In the present study I am adducing arguments against the assumption that there is a discrete level of grammar where all syntactic operation has stopped and the assignment of phonetic values to the then existing structure (the output of transformations) begins.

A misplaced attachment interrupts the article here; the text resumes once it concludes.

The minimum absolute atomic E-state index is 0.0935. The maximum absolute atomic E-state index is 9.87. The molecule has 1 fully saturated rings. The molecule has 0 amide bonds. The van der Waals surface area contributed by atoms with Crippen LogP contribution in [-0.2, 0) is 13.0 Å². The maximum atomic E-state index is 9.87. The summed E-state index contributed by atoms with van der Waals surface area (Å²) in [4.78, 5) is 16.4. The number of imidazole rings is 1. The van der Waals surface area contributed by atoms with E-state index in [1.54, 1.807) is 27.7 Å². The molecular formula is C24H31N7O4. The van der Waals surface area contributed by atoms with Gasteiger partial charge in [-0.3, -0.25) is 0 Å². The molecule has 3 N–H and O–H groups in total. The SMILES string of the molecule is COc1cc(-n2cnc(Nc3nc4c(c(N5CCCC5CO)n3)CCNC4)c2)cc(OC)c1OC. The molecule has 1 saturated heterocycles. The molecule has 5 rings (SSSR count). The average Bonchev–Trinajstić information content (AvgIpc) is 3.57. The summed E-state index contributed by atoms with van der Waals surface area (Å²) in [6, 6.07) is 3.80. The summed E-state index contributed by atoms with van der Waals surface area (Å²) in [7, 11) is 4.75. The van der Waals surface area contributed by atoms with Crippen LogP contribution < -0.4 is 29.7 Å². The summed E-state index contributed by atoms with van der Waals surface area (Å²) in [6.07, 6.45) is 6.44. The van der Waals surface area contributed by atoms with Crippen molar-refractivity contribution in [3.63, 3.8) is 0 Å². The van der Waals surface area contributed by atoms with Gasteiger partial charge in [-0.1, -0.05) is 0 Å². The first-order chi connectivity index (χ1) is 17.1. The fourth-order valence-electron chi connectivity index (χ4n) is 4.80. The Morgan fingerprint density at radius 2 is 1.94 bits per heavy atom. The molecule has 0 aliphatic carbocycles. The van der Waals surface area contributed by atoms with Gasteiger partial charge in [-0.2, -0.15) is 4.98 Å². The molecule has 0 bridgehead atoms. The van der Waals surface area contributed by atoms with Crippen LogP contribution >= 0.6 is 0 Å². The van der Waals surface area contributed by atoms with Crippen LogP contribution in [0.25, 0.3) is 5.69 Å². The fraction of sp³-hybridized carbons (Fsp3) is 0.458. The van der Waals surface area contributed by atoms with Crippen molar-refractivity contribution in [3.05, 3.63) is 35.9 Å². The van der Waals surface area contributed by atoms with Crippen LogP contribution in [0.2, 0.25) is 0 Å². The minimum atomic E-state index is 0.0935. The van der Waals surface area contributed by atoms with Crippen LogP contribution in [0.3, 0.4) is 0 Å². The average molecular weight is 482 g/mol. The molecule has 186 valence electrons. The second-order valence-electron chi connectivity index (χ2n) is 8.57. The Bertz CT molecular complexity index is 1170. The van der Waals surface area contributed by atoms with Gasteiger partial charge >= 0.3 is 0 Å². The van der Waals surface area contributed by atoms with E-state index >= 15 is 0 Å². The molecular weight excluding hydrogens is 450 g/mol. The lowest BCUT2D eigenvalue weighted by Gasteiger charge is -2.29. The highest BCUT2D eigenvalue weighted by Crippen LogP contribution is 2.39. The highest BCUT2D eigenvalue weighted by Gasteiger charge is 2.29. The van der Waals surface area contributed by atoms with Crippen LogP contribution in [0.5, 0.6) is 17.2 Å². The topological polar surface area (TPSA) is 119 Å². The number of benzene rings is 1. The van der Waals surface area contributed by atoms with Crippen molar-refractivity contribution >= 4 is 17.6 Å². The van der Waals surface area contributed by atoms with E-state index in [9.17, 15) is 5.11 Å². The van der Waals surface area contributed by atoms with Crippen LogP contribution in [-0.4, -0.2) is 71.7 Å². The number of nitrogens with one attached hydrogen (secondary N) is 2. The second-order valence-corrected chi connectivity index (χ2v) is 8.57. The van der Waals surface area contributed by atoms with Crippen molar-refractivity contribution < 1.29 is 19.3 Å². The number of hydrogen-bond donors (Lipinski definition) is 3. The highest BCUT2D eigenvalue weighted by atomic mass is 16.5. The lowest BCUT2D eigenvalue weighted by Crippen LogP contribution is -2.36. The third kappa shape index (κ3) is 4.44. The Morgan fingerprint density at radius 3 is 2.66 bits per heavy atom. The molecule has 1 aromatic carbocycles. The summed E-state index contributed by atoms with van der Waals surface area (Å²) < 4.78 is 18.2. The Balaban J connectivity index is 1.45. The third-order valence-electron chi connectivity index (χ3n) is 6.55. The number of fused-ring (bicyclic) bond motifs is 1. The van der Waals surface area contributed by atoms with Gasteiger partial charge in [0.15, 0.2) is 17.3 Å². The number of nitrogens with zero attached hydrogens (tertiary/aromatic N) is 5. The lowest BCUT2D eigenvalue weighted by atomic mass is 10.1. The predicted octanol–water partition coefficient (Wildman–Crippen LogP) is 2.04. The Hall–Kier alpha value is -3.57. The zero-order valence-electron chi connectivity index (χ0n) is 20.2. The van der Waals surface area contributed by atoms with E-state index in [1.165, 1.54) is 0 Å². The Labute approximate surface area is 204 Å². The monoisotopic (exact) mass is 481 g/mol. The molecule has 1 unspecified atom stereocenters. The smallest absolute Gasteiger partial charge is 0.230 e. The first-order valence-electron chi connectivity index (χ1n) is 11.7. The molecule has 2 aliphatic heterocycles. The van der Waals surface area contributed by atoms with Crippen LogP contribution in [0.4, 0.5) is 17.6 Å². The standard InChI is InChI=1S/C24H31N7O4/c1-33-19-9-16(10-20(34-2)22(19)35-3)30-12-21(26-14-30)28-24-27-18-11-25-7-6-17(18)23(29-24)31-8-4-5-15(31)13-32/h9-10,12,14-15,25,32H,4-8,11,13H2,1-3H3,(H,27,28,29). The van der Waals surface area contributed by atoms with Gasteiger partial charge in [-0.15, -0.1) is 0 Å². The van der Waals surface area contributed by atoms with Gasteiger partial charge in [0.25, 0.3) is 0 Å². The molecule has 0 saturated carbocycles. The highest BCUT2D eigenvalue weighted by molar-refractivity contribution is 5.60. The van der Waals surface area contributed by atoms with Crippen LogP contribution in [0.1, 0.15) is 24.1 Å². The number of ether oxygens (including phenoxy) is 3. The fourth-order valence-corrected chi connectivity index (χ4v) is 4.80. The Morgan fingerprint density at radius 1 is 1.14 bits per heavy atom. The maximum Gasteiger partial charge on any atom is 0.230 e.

The concept of ‘surface structure’ has received the following definitions in Chomsky's various works: ‘a proper bracketing of the linear, temporarily given sequence of elements, with the paired brackets labelled by category names (that is a labelled tree diagram, with such categories as Sentence, Noun Phrase, Verb Phrase, Noun, and a small number of others serving as labels)' (Chomsky, 1966: 21), ‘the organization into categories and phrases that is directly associated with the physical signal’ (Chomsky, 1968:25). These definitions take the physical event of speech as a starting point, and refer to the organization of the sentence on this level (cf. Chomsky, 1965a: 15). One finds, on the other hand, that in the Chomskyan system ‘surface structure’ is also defined in terms of derivation, as the last item in a finite sequence of phrase-markers, the output of the transformations (Chomsky, 1970: 53 f., 87), and such surface structures ‘are mapped into phonetic representations by the phonological rules’ (ibid.: 54) and are assigned intonational contours by rules of phonological interpretation (ibid.: 77). This is summed up in the formula ‘phonology: Pn→phonetic representation’ (ibid.: 87, where Pn is the surface structure, the last phrase-marker).